Vincent smiled at him. "You're being very logical, Barney. And Baxter would love to hear you say what you just said. Even if he might feel a little awkward or embarrassed at the same time, for getting into a predicament involving ghosts or spirits."

"Maybe I'll repeat it for him," Barney grunted. "When we find them. And for the record, I feel the same about Michelangelo too."

"I know," Splinter said. "And that is also very special."

Barney didn't offer more commentary. As everyone stepped onto the porch, he snapped the porch light off and pulled the front door shut.


Michelangelo and Baxter didn't slow down or stop until they ran around a large and gnarled tree. Baxter desperately needed to catch his breath, and once they stopped, Michelangelo found that he was a little short on air too.

"Do you think we've lost it?" he gasped.

Baxter shook his head as he bent forward with his hands on his knees. "We can only hope."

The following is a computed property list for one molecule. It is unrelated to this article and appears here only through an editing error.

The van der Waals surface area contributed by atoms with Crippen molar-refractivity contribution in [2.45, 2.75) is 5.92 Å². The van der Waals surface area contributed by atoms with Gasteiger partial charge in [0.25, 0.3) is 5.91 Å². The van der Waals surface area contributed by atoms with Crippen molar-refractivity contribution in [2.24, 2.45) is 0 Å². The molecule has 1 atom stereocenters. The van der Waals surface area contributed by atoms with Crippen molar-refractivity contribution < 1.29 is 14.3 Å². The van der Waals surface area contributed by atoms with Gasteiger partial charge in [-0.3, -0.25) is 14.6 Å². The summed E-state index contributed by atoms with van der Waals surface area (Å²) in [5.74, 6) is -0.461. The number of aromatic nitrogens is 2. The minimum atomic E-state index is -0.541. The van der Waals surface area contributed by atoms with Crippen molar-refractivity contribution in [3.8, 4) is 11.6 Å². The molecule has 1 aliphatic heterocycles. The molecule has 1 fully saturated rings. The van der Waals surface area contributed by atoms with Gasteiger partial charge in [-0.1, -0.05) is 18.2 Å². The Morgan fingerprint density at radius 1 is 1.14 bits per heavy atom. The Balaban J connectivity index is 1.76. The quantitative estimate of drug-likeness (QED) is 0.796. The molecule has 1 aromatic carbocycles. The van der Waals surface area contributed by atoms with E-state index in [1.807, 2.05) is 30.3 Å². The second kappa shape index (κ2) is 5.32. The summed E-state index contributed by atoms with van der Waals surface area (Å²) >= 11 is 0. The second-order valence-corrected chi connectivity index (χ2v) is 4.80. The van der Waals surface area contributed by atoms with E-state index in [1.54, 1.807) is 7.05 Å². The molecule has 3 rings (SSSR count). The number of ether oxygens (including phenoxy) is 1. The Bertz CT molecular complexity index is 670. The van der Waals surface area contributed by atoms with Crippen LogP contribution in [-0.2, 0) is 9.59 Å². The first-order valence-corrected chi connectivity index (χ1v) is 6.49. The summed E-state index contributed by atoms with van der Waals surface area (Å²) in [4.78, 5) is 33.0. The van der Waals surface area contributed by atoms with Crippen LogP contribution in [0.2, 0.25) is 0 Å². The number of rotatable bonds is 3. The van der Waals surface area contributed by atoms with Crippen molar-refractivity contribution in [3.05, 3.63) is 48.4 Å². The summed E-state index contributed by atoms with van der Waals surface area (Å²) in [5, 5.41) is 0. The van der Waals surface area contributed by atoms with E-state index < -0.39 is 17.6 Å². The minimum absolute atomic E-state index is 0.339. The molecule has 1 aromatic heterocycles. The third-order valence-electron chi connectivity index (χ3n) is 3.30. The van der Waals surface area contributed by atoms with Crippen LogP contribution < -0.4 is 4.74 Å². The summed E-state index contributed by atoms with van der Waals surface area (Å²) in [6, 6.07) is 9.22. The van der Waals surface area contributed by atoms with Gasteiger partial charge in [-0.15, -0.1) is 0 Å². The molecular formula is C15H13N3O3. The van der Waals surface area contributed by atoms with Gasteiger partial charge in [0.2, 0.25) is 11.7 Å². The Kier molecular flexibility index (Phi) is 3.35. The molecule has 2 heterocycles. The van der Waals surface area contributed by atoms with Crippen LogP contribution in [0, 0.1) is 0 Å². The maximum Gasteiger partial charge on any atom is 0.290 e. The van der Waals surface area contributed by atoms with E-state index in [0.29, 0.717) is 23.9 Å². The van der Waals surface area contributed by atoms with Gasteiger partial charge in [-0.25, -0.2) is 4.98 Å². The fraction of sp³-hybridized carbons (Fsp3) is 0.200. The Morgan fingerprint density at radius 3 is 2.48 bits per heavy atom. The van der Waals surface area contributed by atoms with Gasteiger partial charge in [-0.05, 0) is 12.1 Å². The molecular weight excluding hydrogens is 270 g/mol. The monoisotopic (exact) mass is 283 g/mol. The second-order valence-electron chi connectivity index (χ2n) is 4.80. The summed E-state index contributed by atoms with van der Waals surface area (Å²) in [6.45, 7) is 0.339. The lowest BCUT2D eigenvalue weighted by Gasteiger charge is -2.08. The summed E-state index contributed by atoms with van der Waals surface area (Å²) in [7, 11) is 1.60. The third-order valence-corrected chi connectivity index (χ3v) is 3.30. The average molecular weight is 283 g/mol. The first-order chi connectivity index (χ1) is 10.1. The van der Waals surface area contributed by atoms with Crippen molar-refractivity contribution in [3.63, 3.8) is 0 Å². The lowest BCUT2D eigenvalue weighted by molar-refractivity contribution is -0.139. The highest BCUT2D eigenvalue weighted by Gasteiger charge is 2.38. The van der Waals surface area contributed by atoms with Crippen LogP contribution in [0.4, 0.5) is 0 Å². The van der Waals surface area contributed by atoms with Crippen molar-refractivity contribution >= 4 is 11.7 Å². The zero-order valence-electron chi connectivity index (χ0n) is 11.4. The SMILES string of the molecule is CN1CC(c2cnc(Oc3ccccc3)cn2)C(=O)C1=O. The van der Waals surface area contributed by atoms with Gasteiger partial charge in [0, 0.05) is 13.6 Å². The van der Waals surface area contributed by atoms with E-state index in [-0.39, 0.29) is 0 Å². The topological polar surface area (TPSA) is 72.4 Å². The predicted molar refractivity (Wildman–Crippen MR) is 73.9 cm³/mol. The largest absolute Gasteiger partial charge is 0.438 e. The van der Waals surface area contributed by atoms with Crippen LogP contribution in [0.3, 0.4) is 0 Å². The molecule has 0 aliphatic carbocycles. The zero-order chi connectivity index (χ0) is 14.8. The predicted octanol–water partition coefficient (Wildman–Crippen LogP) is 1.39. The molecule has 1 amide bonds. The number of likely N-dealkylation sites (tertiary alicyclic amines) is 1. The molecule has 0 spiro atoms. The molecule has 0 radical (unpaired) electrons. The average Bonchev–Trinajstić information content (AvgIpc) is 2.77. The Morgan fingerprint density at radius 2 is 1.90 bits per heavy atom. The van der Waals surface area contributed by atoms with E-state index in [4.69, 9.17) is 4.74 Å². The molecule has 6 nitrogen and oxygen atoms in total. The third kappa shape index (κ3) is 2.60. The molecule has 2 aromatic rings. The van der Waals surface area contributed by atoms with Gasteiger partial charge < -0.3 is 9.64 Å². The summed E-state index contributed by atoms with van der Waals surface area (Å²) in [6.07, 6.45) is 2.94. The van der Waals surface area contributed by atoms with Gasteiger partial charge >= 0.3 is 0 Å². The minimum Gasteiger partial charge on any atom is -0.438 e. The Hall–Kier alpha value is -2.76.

"And what the heck was 'it'?!" Michelangelo continued.

"The ghost of a murderer? An hallucination? Our imaginations?" Baxter shuddered. "Honestly, I think we're better off not knowing."

"And we should really be getting close to the other side of the yard by now!" Michelangelo cried. "But we're not! It's like this place goes on forever!"

"It seems to be even larger than Barney's yard," Baxter agreed. "There could be as many as a hundred or two hundred graves here. . . . Or maybe that's an understatement." He gazed nervously at the surrounding area. It seemed like there were graves in every direction. Some were in normal rows. Others seemed haphazardly placed.

"I'll bet there's more than that. And I don't think the hedge up there is the exit," Michelangelo moaned. "I think there's just hedges growing all through this place. We've been passing them dividing different plots as well as going around the edges of the whole thing."

"I think you're right," Baxter said. "But we might be safer when we get on the other side of that particular hedge anyway. At least we can hope. It almost looks like a gateway to something else."

Michelangelo placed his hand on the tree trunk. "I'm like, mondo sorry, Baxter," he said sadly.

Baxter frowned. "For what?"

Michelangelo stared at him in disbelief. "For what?! For all this!" He gave a wild, sweeping gesture. "It's my stupid fault we're stuck in here. I was curious and I wanted to see the place! Now look what I've done!"